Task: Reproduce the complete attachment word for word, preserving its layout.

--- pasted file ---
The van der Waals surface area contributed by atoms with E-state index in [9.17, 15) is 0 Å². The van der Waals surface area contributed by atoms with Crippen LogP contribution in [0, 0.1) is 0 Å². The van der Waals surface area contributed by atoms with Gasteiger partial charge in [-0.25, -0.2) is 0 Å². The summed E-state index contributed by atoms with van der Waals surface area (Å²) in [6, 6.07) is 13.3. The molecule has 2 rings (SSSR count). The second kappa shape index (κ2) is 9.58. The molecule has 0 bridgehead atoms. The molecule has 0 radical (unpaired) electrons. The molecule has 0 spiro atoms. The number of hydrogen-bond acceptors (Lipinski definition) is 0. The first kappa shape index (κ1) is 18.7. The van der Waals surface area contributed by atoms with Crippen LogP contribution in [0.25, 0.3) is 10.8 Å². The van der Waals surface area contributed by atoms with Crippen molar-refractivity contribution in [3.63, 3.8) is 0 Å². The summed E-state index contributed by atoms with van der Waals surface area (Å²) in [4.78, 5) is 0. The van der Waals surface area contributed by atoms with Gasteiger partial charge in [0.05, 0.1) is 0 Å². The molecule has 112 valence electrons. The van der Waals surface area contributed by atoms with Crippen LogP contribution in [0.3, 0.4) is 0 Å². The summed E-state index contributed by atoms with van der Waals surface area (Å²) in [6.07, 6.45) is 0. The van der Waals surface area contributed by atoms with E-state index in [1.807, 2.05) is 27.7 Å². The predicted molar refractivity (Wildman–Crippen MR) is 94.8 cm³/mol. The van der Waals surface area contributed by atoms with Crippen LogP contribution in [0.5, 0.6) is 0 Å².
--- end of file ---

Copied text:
The van der Waals surface area contributed by atoms with E-state index in [9.17, 15) is 0 Å². The van der Waals surface area contributed by atoms with Crippen LogP contribution in [0, 0.1) is 0 Å². The van der Waals surface area contributed by atoms with Gasteiger partial charge in [-0.25, -0.2) is 0 Å². The summed E-state index contributed by atoms with van der Waals surface area (Å²) in [6, 6.07) is 13.3. The molecule has 2 rings (SSSR count). The second kappa shape index (κ2) is 9.58. The molecule has 0 bridgehead atoms. The molecule has 0 radical (unpaired) electrons. The molecule has 0 spiro atoms. The number of hydrogen-bond acceptors (Lipinski definition) is 0. The first kappa shape index (κ1) is 18.7. The van der Waals surface area contributed by atoms with Crippen LogP contribution in [0.25, 0.3) is 10.8 Å². The van der Waals surface area contributed by atoms with Crippen molar-refractivity contribution in [3.63, 3.8) is 0 Å². The summed E-state index contributed by atoms with van der Waals surface area (Å²) in [4.78, 5) is 0. The van der Waals surface area contributed by atoms with Gasteiger partial charge in [0.05, 0.1) is 0 Å². The molecule has 112 valence electrons. The van der Waals surface area contributed by atoms with Crippen LogP contribution in [0.3, 0.4) is 0 Å². The summed E-state index contributed by atoms with van der Waals surface area (Å²) in [6.07, 6.45) is 0. The van der Waals surface area contributed by atoms with E-state index in [1.807, 2.05) is 27.7 Å². The predicted molar refractivity (Wildman–Crippen MR) is 94.8 cm³/mol. The van der Waals surface area contributed by atoms with Crippen LogP contribution in [0.5, 0.6) is 0 Å².